The urban population of the planet will almost double over the next 40 years, a pattern that is to be mirrored by Australia’s capital cities. Far from being bad news, this is possibly the most undersold positive news around today.
Our cities, which accommodate over 80% of our population, drive 80% of our economy and are responsible for 75% of our greenhouse gases are the most urgent priority facing Australia today. Why then, does our Federal Government not see cities as their jurisdiction? Residents in our Australian capital cities are dividing into two distinct categories: those that live with ready access to the services they need for liveability and those, on the fringes, who are far removed from these services and pay dearly in time and money to conduct their daily lives. This divide is already becoming more pronounced resulting in social isolation, breakdowns and violence, a trend that is likely to increase if our cities are not repurposed.
The process of repurposing our cities will require a new paradigm, a mindset that moves from ‘big infrastructure’ solutions such as freeways, dams and power stations, towards cities as catchments, distributed energy and the re-timetabling of our roads and our social Infrastructure.
I first experienced this approach in the 1960s when the baby boomers hit the university system. Most universities responded by rapidly expanding their campuses at great expense. Cape Town University which I attended was constrained by national parks on the side of Table Mountain and as such was unable to expand. Instead it responded by analysing the utilisation it was achieving from its existing facilities. This analysis made several discoveries, including the finding that lecture theatres were only used for 17.5% of the academic day. By re-timetabling its facilities, it was over the next 30 years, able to treble its student numbers with a minimal building program. The only side effect that I could observe was that the campus became more vibrant with the academic day starting early and continuing well into the evening.
So if a university can successfully repurpose itself, why not a city?
In fact this is exactly what inner Melbourne has been doing for the last 30 years. The latest figures coming out of a 20-year longitudinal study, ‘Places for People’, combined with the city’s other data sets, show just how dramatic this repurposing has become. The most dramatic process of repurposing occurred in the early 1990s when ‘Postcode 3000’ was established as a program to meet the city’s target, set in 1985, of achieving 8000 new residential units by the year 2000. The property market crash of the late 1980s set the scene for residential development to occur through the repurposing of vacant commercial office buildings and the many heritage buildings that were only partly occupied in the 1990s. ‘Postcode 3000’ successfully articulated the advantages of central city living and put in place incentives to facilitate this opportunity. Contrary to industry and banking advice of the time the success of this program saw inner city apartments increase from 685 in 1985 to 29,000 by 2014, totally changing Melburnians’ perception of housing choices for the future.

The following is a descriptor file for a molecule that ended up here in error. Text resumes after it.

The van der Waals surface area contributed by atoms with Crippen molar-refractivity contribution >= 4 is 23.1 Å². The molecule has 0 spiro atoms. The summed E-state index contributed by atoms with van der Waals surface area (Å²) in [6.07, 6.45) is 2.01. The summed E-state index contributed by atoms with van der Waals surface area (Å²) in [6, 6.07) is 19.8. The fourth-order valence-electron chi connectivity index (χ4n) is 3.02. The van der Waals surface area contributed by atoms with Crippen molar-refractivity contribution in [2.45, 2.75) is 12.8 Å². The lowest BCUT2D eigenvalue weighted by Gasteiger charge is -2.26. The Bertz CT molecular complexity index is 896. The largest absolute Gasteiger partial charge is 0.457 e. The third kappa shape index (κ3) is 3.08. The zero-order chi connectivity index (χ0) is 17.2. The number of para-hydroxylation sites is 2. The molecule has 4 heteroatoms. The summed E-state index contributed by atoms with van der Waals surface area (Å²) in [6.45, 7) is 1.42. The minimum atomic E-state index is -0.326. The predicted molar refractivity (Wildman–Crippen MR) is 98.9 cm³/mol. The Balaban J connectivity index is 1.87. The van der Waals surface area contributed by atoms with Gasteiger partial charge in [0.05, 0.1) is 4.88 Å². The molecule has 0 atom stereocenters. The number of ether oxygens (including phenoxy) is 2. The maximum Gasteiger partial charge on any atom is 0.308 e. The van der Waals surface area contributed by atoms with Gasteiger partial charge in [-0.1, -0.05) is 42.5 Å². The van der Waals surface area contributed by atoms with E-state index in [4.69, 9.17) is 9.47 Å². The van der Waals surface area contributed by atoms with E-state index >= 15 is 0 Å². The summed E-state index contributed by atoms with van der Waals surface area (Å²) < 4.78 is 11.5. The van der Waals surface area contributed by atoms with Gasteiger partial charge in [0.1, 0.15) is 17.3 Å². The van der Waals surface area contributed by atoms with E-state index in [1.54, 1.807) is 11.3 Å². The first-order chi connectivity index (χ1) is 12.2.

A similar philosophy of repurposing can be applied to water security by viewing the city as a catchment. This approach has seen the City of Melbourne put in place the infrastructure necessary to both capture water and impregnate its soils in order to sustain its landscapes and cool the city in the face of the heat island impacts. The early stages of this strategy have to date enabled the city to secure 20% of the water capacity required to the city as a catchment. This approach has seen the City of Melbourne put in place the infrastructure necessary to both capture water and impregnate its soils in order to sustain its landscapes and cool the city in the face of the heat island impacts. The early stages of this strategy have to date enabled the city to secure 20% of the water capacity required to sustain its landscapes from recycled water, resulting in an annual saving of $650,000.
Improved water security has now been combined with the city’s ‘Urban Forest Strategy’, setting targets for increasing the tree canopy cover from 22% to 40% in the inner city over the next 30 years in an attempt to stabilise the inner city temperatures with the onset of climate change.